- There should be no double work between the involved actors.
- There should be a close coordination with other EU activities in the field of E&H
- The red thread and the core statements have to match in all communication activities.
- The campaign should be flexible and adaptable according to different needs.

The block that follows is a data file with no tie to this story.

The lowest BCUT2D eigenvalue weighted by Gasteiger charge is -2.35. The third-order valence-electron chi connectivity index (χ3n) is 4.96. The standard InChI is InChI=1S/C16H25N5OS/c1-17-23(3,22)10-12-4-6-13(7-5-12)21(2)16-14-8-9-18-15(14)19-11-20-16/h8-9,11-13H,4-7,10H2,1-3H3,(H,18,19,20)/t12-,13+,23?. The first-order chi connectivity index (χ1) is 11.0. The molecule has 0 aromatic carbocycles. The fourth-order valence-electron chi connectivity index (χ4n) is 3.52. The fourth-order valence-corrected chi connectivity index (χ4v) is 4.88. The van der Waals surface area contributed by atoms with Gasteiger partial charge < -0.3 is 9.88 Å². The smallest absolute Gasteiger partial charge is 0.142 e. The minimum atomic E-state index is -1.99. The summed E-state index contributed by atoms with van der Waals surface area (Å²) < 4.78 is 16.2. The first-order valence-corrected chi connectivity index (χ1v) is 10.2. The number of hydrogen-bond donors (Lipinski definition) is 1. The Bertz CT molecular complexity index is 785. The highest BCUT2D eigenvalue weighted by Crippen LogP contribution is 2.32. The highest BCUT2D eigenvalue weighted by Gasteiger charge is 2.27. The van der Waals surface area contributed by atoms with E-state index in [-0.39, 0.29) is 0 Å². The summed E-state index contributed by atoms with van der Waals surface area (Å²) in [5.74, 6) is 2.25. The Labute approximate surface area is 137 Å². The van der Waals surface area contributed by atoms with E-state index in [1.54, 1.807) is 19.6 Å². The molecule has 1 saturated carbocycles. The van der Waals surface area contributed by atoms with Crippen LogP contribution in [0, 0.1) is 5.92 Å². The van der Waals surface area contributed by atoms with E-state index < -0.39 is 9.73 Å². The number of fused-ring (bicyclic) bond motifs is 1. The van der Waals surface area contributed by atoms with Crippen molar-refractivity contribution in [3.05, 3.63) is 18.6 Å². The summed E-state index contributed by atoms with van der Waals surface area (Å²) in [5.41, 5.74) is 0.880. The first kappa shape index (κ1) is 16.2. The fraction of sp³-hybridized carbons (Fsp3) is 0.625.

In order to meet these principles BIPRO has developed a modular concept which provides a tool to establish an effective and efficient communication. Starting point are the five modules target groups, aims, content to be communicated, actors to realise and tools to be used, which are elaborated in terms of their use for a HBM project supporting communication. To establish a communication strategy the individual modules are linked appropriately in a way to follow the causal chain to whom, why, what, how, who? The concept provides a common ground for communication activities within one project even if they differ greatly from each other e.g. due to different needs and expectations. The concept is ready to be used in a future HBM pilot project by the responsible communication unit.